Then again, with some of the parents I see running around now, some people apparently decide to have children with the same lack of forethought as those who buy pets on a whim.

ShelterLeopard
11-23-2009, 23:24
I think between TW, Jack, and Blissful, everyone has said what I would have said. I think people should take the decision to get a pet no differently than they would to have a child. It's the same responsibility. If you can't or won't take that responsibility, than do the right thing and don't get/have them in the first place.

Then again, with some of the parents I see running around now, some people apparently decide to have children with the same lack of forethought as those who buy pets on a whim.

"Honey, what'll we do with Jimmy while we're in Bora Bora?"

"Oh, just find him a cardboard box and leave a couple pb & j sandwiches. He should be fine."

(On the other hand, a lot of parents need to be a little less controlling!!!)

Erin
11-24-2009, 00:15
I travel alot for my job (over a month) and leave my cats and home in care of a reliable friend and pet sitter. The thing about cats is that my pet sitter can come in, spend some time but does not have to live here. I do pay her to do this and she is excellent.
I know if I ever get to thru when I retire, I will hire a house checker/ sitter. I am willing to pay and it is what I have to factor in cost becasue I cannot leave my home vacant for six months or my pets alone for a thru. I think most of my pets will pass on before I retire, but if not, I will take care of them. They are wonderful pets and should not be ripped from what they are used to so I can hike and they won't.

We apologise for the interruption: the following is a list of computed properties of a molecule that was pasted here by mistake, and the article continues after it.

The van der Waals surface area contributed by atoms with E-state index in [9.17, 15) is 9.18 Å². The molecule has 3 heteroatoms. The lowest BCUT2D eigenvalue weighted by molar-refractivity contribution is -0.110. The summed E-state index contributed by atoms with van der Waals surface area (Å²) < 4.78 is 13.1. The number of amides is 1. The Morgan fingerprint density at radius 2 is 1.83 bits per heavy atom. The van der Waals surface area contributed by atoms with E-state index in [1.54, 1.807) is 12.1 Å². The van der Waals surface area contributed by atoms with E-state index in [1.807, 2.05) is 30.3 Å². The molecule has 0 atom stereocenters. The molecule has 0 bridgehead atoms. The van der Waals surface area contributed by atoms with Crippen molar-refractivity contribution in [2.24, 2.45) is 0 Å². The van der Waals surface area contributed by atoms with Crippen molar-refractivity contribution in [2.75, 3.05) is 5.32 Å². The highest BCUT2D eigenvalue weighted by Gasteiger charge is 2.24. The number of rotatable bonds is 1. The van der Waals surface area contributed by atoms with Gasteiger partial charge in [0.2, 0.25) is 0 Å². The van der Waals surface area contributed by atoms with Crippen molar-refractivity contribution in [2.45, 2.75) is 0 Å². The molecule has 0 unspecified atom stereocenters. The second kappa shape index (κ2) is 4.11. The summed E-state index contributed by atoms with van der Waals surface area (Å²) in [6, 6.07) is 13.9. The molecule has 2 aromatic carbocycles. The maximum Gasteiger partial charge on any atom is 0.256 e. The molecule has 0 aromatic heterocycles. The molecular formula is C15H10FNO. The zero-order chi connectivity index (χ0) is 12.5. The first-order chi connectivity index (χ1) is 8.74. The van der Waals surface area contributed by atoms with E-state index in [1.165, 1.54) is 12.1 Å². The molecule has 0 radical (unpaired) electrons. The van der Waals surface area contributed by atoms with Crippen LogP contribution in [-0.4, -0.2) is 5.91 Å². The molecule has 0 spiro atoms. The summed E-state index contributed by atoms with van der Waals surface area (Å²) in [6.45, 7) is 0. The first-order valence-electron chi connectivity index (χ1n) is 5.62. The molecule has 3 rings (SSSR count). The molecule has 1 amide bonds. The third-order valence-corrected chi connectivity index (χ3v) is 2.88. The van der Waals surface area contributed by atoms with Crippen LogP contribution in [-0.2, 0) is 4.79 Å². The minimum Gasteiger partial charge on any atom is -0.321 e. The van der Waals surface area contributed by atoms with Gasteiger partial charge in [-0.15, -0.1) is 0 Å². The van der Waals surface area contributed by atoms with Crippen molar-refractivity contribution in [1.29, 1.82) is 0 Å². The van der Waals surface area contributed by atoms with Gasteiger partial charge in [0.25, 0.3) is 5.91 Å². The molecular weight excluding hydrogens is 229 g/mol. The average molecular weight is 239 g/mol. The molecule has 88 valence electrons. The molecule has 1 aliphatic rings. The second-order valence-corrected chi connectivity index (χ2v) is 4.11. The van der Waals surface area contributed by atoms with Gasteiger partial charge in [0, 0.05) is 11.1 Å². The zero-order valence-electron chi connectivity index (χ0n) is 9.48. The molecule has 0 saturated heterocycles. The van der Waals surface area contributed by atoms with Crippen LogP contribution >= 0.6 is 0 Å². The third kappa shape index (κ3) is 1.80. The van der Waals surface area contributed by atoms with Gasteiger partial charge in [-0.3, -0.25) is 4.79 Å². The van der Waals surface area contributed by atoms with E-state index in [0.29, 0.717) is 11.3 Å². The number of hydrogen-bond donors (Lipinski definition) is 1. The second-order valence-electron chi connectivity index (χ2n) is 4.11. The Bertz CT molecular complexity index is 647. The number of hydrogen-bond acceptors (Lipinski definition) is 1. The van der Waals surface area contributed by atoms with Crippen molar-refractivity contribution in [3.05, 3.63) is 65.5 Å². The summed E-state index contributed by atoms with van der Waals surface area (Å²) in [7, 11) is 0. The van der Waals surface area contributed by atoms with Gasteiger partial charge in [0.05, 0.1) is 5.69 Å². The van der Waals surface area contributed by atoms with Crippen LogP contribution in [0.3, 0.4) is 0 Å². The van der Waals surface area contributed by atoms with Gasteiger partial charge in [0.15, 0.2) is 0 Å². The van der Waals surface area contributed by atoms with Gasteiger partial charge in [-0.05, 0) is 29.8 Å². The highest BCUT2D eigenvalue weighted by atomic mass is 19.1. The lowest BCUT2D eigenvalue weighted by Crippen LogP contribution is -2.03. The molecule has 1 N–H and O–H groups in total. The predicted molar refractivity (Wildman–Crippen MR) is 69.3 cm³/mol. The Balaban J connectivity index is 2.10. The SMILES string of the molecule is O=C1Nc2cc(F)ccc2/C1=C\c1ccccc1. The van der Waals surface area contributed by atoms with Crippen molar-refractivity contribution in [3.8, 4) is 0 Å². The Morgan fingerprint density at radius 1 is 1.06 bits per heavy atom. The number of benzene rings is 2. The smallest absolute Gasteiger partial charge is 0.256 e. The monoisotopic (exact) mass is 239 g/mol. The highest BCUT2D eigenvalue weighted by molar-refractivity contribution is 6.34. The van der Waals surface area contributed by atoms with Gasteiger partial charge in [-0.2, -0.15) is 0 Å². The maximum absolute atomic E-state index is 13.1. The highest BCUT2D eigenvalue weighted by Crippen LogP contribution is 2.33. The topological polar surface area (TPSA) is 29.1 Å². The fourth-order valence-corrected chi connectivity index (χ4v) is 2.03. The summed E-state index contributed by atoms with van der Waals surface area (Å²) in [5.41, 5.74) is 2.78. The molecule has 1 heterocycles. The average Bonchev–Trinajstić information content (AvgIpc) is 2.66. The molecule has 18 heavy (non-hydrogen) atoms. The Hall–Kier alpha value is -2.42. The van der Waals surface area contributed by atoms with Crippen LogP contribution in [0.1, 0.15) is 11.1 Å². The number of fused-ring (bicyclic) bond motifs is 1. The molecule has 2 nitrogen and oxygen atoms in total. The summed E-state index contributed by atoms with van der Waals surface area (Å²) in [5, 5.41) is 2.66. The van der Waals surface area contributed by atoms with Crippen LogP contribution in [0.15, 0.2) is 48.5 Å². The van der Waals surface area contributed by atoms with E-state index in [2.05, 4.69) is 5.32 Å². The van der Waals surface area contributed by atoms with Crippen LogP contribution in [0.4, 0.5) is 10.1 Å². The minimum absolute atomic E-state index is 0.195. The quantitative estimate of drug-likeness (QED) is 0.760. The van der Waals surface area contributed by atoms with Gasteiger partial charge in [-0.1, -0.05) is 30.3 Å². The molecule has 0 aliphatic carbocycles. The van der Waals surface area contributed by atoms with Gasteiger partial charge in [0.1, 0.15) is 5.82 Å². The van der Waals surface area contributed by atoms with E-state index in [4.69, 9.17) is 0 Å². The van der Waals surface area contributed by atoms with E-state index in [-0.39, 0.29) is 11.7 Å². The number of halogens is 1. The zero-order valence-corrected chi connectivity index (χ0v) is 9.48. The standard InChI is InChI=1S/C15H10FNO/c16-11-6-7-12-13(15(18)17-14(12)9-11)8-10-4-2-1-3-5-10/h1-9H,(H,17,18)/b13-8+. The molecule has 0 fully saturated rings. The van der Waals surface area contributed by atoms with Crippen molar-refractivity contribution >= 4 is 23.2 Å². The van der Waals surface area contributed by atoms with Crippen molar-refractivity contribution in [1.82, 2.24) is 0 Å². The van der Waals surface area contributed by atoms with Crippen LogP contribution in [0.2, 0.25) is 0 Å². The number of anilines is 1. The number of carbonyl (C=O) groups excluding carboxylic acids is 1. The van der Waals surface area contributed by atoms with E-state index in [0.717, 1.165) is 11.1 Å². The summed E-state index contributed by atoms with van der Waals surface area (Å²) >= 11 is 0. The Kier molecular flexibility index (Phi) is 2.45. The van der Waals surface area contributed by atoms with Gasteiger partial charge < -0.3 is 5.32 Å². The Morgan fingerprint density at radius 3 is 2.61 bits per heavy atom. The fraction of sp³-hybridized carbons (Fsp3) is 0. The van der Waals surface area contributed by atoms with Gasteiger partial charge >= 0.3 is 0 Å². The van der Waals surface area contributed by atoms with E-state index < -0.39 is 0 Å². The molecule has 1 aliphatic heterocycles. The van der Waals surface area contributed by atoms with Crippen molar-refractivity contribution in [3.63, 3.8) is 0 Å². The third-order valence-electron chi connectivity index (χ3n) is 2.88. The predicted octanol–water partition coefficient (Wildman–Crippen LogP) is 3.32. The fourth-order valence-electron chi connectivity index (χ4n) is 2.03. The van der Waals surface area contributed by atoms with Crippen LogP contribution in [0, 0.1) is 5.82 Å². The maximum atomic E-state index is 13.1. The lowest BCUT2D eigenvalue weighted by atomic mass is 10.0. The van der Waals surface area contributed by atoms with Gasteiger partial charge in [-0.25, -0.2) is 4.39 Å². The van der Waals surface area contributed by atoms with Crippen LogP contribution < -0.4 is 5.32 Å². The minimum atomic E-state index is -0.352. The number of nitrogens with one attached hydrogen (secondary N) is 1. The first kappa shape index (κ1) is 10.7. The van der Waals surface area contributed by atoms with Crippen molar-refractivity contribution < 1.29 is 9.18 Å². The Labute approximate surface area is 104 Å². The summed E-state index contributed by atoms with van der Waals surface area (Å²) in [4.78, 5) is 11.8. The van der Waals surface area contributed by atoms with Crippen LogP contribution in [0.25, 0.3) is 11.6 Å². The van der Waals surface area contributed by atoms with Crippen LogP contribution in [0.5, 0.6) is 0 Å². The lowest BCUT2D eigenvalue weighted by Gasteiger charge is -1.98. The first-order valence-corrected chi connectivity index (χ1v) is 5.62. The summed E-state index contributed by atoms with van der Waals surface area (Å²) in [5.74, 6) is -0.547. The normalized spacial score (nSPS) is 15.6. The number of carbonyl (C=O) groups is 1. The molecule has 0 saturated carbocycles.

If you can find a reliable student to live in your home and care for your cats, great. I have had friends that did this route and it worked. I live in a college town, so that is an option.
I volunteered at a shelter years ago. Please do not take your pets to a shelter. You sign the form and they are gone. Forever. I could not belive the wonderful pets that were euthanized immediately due to lack of space.

The Weasel
11-24-2009, 00:17
I have birds. Parrots. If you want a portable life, don't get birds.

I understand that the Norwegian Blue Parrot is very portable, and eats little.

TW

superman
11-24-2009, 08:58
Bring your cats with you.

Definitely bring your pets. If you run low on food you can throw it on the campfire and keep on hiking. Itís good protein.:)

JokerJersey
11-24-2009, 10:36
I understand that the Norwegian Blue Parrot is very portable, and eats little.

TW

That's funny that you should say that. So far, in the last year alone, I've met three people who hiked with thier parrots riding on thier shoulders. Made for some interesting conversation at the least. First guy I met I thought he just had a stuffed parrot on his shoulder until the thing turned and looked at me. Pretty funny stuff.

sbhikes
11-24-2009, 11:27
One of my birds is too big to ride on my shoulder. And she tends to bite my ears to hang on. The other one has to wear a leash because she can fly. I thought about bringing her with her leash, but what a pain in the butt that would have been. I might try it someday still.

The Weasel
11-24-2009, 11:32
That's funny that you should say that. So far, in the last year alone, I've met three people who hiked with thier parrots riding on thier shoulders. Made for some interesting conversation at the least. First guy I met I thought he just had a stuffed parrot on his shoulder until the thing turned and looked at me. Pretty funny stuff.

Matey, I know what a dead parrot looks like, and that's a dead parrot.

TW